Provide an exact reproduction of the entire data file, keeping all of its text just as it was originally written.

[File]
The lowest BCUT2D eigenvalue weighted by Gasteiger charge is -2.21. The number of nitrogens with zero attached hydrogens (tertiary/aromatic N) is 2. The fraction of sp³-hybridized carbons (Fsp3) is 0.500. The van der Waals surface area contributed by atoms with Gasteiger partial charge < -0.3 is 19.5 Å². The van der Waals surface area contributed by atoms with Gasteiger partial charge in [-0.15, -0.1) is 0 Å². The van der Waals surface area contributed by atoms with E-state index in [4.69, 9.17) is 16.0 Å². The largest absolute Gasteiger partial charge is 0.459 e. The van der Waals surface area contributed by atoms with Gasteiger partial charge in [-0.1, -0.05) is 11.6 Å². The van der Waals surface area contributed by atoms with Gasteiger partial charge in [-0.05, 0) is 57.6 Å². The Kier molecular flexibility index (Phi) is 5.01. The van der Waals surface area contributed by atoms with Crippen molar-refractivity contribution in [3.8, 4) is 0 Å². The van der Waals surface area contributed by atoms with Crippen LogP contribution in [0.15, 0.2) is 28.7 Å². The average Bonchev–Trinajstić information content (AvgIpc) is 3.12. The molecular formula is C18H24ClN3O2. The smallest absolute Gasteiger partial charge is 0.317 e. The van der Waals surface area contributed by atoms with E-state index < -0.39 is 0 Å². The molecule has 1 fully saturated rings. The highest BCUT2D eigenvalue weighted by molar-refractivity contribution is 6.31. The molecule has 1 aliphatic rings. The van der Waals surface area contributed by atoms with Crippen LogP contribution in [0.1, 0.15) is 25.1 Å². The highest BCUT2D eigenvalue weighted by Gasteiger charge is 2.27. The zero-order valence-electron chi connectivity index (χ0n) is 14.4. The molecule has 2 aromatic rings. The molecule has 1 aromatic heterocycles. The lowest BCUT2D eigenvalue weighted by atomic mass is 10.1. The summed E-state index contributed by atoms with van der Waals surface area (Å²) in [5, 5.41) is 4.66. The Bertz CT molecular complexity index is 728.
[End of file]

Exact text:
The lowest BCUT2D eigenvalue weighted by Gasteiger charge is -2.21. The number of nitrogens with zero attached hydrogens (tertiary/aromatic N) is 2. The fraction of sp³-hybridized carbons (Fsp3) is 0.500. The van der Waals surface area contributed by atoms with Gasteiger partial charge < -0.3 is 19.5 Å². The van der Waals surface area contributed by atoms with Gasteiger partial charge in [-0.15, -0.1) is 0 Å². The van der Waals surface area contributed by atoms with E-state index in [4.69, 9.17) is 16.0 Å². The largest absolute Gasteiger partial charge is 0.459 e. The van der Waals surface area contributed by atoms with Gasteiger partial charge in [-0.1, -0.05) is 11.6 Å². The van der Waals surface area contributed by atoms with Gasteiger partial charge in [-0.05, 0) is 57.6 Å². The Kier molecular flexibility index (Phi) is 5.01. The van der Waals surface area contributed by atoms with Crippen molar-refractivity contribution in [3.8, 4) is 0 Å². The van der Waals surface area contributed by atoms with Crippen LogP contribution in [0.15, 0.2) is 28.7 Å². The average Bonchev–Trinajstić information content (AvgIpc) is 3.12. The molecular formula is C18H24ClN3O2. The smallest absolute Gasteiger partial charge is 0.317 e. The van der Waals surface area contributed by atoms with E-state index < -0.39 is 0 Å². The molecule has 1 fully saturated rings. The highest BCUT2D eigenvalue weighted by molar-refractivity contribution is 6.31. The molecule has 1 aliphatic rings. The van der Waals surface area contributed by atoms with Crippen LogP contribution in [0.1, 0.15) is 25.1 Å². The highest BCUT2D eigenvalue weighted by Gasteiger charge is 2.27. The zero-order valence-electron chi connectivity index (χ0n) is 14.4. The molecule has 2 aromatic rings. The molecule has 1 aromatic heterocycles. The lowest BCUT2D eigenvalue weighted by atomic mass is 10.1. The summed E-state index contributed by atoms with van der Waals surface area (Å²) in [5, 5.41) is 4.66. The Bertz CT molecular complexity index is 728.